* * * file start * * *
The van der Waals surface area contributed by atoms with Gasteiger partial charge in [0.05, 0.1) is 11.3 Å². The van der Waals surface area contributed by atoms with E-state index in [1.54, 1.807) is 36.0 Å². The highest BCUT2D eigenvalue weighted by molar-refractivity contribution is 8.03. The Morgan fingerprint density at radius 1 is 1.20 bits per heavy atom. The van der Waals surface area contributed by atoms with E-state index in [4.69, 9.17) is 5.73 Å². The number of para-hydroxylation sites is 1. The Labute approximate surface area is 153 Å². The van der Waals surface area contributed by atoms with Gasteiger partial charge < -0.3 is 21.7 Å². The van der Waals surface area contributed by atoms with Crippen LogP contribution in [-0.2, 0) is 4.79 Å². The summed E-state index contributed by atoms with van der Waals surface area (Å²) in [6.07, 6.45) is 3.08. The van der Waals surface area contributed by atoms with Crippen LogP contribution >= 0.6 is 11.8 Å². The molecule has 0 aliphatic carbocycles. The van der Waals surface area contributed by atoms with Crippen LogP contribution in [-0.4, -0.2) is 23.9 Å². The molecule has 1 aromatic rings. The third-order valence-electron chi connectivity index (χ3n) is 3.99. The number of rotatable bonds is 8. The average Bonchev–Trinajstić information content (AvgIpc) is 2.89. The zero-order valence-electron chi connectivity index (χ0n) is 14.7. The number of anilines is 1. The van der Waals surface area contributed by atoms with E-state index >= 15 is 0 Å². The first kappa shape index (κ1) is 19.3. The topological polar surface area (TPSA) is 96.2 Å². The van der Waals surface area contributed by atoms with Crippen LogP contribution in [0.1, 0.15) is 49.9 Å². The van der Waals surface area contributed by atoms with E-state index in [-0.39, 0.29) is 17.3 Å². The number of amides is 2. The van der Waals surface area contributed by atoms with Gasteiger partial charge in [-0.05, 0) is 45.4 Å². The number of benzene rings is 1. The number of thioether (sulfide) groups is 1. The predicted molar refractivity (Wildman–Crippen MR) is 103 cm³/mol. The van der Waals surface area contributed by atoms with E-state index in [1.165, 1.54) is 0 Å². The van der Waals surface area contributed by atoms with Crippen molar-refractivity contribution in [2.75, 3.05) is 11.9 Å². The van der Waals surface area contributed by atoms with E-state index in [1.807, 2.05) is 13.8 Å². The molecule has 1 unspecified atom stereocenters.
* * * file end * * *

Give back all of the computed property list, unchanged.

The van der Waals surface area contributed by atoms with Gasteiger partial charge in [0.05, 0.1) is 11.3 Å². The van der Waals surface area contributed by atoms with E-state index in [1.54, 1.807) is 36.0 Å². The highest BCUT2D eigenvalue weighted by molar-refractivity contribution is 8.03. The Morgan fingerprint density at radius 1 is 1.20 bits per heavy atom. The van der Waals surface area contributed by atoms with E-state index in [4.69, 9.17) is 5.73 Å². The number of para-hydroxylation sites is 1. The Labute approximate surface area is 153 Å². The van der Waals surface area contributed by atoms with Gasteiger partial charge < -0.3 is 21.7 Å². The van der Waals surface area contributed by atoms with Crippen LogP contribution in [-0.2, 0) is 4.79 Å². The summed E-state index contributed by atoms with van der Waals surface area (Å²) in [6.07, 6.45) is 3.08. The van der Waals surface area contributed by atoms with Crippen LogP contribution >= 0.6 is 11.8 Å². The molecule has 0 aliphatic carbocycles. The van der Waals surface area contributed by atoms with Crippen LogP contribution in [-0.4, -0.2) is 23.9 Å². The molecule has 1 aromatic rings. The third-order valence-electron chi connectivity index (χ3n) is 3.99. The number of rotatable bonds is 8. The average Bonchev–Trinajstić information content (AvgIpc) is 2.89. The zero-order valence-electron chi connectivity index (χ0n) is 14.7. The number of anilines is 1. The van der Waals surface area contributed by atoms with E-state index >= 15 is 0 Å². The first kappa shape index (κ1) is 19.3. The topological polar surface area (TPSA) is 96.2 Å². The van der Waals surface area contributed by atoms with Crippen LogP contribution in [0.1, 0.15) is 49.9 Å². The van der Waals surface area contributed by atoms with E-state index in [-0.39, 0.29) is 17.3 Å². The number of amides is 2. The van der Waals surface area contributed by atoms with Gasteiger partial charge in [-0.05, 0) is 45.4 Å². The number of benzene rings is 1. The number of thioether (sulfide) groups is 1. The predicted molar refractivity (Wildman–Crippen MR) is 103 cm³/mol. The van der Waals surface area contributed by atoms with E-state index in [1.165, 1.54) is 0 Å². The van der Waals surface area contributed by atoms with Crippen molar-refractivity contribution in [2.75, 3.05) is 11.9 Å². The van der Waals surface area contributed by atoms with E-state index in [1.807, 2.05) is 13.8 Å². The molecule has 1 unspecified atom stereocenters.